In this paper we compare the propositional logic of Frege’s Grundgesetze der Arithmetik to modern propositional systems, and show that Frege does not have a separable propositional logic, definable in terms of primitives of Grundgesetze, that corresponds to modern formulations of the logic of “not”, “and”, “or”, and “if…then…”. Along the way we prove a number of novel results about the system of propositional logic found in Grundgesetze, and the broader system obtained by including identity. In particular, we show that the propositional connectives that are definable in terms of Frege’s horizontal, negation, and conditional are exactly the connectives that fuse with the horizontal, and we show that the logical operators that are definable in terms of the horizontal, negation, the conditional, and identity are exactly the operators that are invariant with respect to permutations on the domain that leave the truth-values fixed. We conclude with some general observations regarding how Frege understood his logic, and how this understanding differs from modern views.

The volume also contains a discussion piece by Olav Gjelsvik entitled “Anscombe and Davidson on Practical Knowledge. A Reply to Hunter”. Abstract:

David Hunter has recently argued (in this journal) that Donald Davidson and Elizabeth Anscombe were in basic agreement about practical knowledge. In this reply, it is my contention that Hunter’s fascinating claim may not be satisfactorily warranted. To throw light on why, a more careful consideration of the role of the notion of practical knowledge in Anscombe’s approach to intentional action is undertaken. The result indicates a possible need to distinguish between what is called ‘practical knowledge’ and ‘(non-observational) knowledge of what one is doing’, and shows that Hunter’s claim concerning the closeness of Anscombe to Davidson only has plausibility for knowledge of what one is doing. Contrary to an interesting suggestion by Hunter, the paper argues that it is hard to see how Davidson’s position can benefit substantially from making use of the notion of knowledge of what one is doing.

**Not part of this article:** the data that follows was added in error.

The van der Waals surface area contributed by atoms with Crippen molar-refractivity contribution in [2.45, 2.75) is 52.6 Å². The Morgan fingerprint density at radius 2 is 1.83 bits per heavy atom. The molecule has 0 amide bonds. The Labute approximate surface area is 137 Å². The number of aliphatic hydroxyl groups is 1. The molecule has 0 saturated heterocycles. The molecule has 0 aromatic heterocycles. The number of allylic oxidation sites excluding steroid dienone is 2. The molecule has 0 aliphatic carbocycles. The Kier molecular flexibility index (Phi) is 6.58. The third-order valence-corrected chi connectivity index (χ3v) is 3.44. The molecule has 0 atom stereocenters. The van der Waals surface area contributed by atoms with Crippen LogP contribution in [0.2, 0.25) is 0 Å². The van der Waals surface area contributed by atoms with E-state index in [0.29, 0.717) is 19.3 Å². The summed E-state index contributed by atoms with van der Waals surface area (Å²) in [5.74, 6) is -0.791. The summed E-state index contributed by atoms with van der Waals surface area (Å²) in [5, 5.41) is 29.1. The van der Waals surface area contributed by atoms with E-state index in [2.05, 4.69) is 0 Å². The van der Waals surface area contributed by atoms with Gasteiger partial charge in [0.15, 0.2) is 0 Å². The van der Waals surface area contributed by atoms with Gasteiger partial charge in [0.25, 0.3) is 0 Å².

JHAP is a free, open-access peer reviewed journal. It is available at https://jhaponline.org/. Submissions welcome!

Happy Birthday Bertie! Happy Birthday Carnap!

In honour of the birthdays of Rudolf Carnap and Bertrand Russell, check out these articles in JHAP:

Gilbert Ryle: Intelligence, Practice, Skill

Volume 5.5 of the Journal for the History of Analytical Philosophy (JHAP) is now online. This is a special issue entitled Gilbert Ryle, Intelligence, Practice, Skill, edited by Juliet Floyd and Lydia Patton.

It contains the following four articles:

1) “Volume Introduction: Gilbert Ryle on Propositions, Propositional Attitudes, and Theoretical Knowledge” by Julia Tanney

Abstract: In the introduction to the special volume, Gilbert Ryle: Intelligence, Practice and Skill, Julia Tanney introduces the contributions of Michael Kremer, Stina Bäckström and Martin Gustafsson, and Will Small, each of which indicates concern about the appropriation of Ryle’s distinction between knowing-how and knowing-that in seminal work in contemporary epistemology. Expressing agreement with the authors that something has gone awry in these borrowings from Ryle, Tanney takes this criticism to a deeper level. She argues that the very notion of content-bearing, causally-efficacious mental states, let alone representational states of knowledge-that or knowledge-how, embodies the very presuppositions that Ryle calls into question in his rejection of classical theories of meaning and his related warning of the type-errors involved in conflating rational and mechanistic explanation. That these mental posits are presupposed, unchallenged, in today’s debates make his arguments against intellectualism particularly difficult to discern.